Definition of Roll

  • (n.) To cause to revolve by turning over and over; to move by turning on an axis; to impel forward by causing to turn over and over on a supporting surface; as, to roll a wheel, a ball, or a barrel.
  • (n.) To wrap round on itself; to form into a spherical or cylindrical body by causing to turn over and over; as, to roll a sheet of paper; to roll parchment; to roll clay or putty into a ball.
  • (n.) To bind or involve by winding, as in a bandage; to inwrap; -- often with up; as, to roll up a parcel.
  • (n.) To drive or impel forward with an easy motion, as of rolling; as, a river rolls its waters to the ocean.
  • (n.) To utter copiously, esp. with sounding words; to utter with a deep sound; -- often with forth, or out; as, to roll forth some one's praises; to roll out sentences.
  • (n.) To press or level with a roller; to spread or form with a roll, roller, or rollers; as, to roll a field; to roll paste; to roll steel rails, etc.
  • (n.) To move, or cause to be moved, upon, or by means of, rollers or small wheels.
  • (n.) To beat with rapid, continuous strokes, as a drum; to sound a roll upon.
  • (n.) To apply (one line or surface) to another without slipping; to bring all the parts of (one line or surface) into successive contact with another, in suck manner that at every instant the parts that have been in contact are equal.
  • (n.) To turn over in one's mind; to revolve.
  • (v. i.) To move, as a curved object may, along a surface by rotation without sliding; to revolve upon an axis; to turn over and over; as, a ball or wheel rolls on the earth; a body rolls on an inclined plane.
  • (v. i.) To move on wheels; as, the carriage rolls along the street.
  • (v. i.) To be wound or formed into a cylinder or ball; as, the cloth rolls unevenly; the snow rolls well.
  • (v. i.) To fall or tumble; -- with over; as, a stream rolls over a precipice.
  • (v. i.) To perform a periodical revolution; to move onward as with a revolution; as, the rolling year; ages roll away.
  • (v. i.) To turn; to move circularly.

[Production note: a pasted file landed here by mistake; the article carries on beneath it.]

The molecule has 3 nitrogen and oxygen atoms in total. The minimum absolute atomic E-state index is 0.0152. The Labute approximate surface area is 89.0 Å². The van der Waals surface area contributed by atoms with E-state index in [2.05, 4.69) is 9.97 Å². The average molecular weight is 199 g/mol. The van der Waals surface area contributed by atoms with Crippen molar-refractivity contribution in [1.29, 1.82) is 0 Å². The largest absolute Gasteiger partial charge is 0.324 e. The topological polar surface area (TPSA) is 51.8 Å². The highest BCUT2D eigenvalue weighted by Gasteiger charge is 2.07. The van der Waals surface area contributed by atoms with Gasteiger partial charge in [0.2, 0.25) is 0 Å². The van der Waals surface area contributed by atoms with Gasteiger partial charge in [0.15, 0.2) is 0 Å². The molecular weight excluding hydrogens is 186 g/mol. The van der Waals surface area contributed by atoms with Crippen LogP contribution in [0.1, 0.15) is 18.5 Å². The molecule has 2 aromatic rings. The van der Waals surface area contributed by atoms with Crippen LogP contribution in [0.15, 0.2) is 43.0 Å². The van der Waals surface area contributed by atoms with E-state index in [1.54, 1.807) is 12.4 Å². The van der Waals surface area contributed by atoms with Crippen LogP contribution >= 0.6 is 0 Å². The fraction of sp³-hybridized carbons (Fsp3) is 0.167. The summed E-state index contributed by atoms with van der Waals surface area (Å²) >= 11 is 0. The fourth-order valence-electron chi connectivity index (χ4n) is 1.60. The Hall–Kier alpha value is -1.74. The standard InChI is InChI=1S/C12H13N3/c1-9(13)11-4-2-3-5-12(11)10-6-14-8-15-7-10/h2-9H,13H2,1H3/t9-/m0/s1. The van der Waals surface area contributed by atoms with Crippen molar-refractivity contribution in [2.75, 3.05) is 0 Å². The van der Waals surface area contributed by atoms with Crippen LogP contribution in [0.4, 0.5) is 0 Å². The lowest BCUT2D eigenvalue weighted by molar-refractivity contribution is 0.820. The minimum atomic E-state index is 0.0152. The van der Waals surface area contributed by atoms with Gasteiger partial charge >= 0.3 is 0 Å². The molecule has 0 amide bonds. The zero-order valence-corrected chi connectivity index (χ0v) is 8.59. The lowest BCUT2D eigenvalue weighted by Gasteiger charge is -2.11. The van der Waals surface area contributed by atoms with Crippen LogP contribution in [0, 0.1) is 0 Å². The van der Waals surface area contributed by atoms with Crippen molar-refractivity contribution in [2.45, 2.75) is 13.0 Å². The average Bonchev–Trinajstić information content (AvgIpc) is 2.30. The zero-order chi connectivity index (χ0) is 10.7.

• (v. i.) To move, as waves or billows, with alternate swell and depression.
  • (v. i.) To incline first to one side, then to the other; to rock; as, there is a great difference in ships about rolling; in a general semse, to be tossed about.
  • (v. i.) To turn over, or from side to side, while lying down; to wallow; as, a horse rolls.
  • (v. i.) To spread under a roller or rolling-pin; as, the paste rolls well.
  • (v. i.) To beat a drum with strokes so rapid that they can scarcely be distinguished by the ear.
  • (v. i.) To make a loud or heavy rumbling noise; as, the thunder rolls.
  • (v.) The act of rolling, or state of being rolled; as, the roll of a ball; the roll of waves.
  • (v.) That which rolls; a roller.
  • (v.) A heavy cylinder used to break clods.
  • (v.) One of a set of revolving cylinders, or rollers, between which metal is pressed, formed, or smoothed, as in a rolling mill; as, to pass rails through the rolls.
  • (v.) That which is rolled up; as, a roll of fat, of wool, paper, cloth, etc.
  • (v.) A document written on a piece of parchment, paper, or other materials which may be rolled up; a scroll.
  • (v.) Hence, an official or public document; a register; a record; also, a catalogue; a list.
  • (v.) A quantity of cloth wound into a cylindrical form; as, a roll of carpeting; a roll of ribbon.
  • (v.) A cylindrical twist of tobacco.
  • (v.) A kind of shortened raised biscuit or bread, often rolled or doubled upon itself.
  • (v.) The oscillating movement of a vessel from side to side, in sea way, as distinguished from the alternate rise and fall of bow and stern called pitching.
  • (v.) A heavy, reverberatory sound; as, the roll of cannon, or of thunder.
  • (v.) The uniform beating of a drum with strokes so rapid as scarcely to be distinguished by the ear.
  • (v.) Part; office; duty; role.

Synonyms of Roll


Antonyms of Roll


No Antonyms Found.

Homophones of Roll





Common English words

A list of the most frequently used words in the English languge.

Longest English Words

Longest words in the Oxford Dictionary.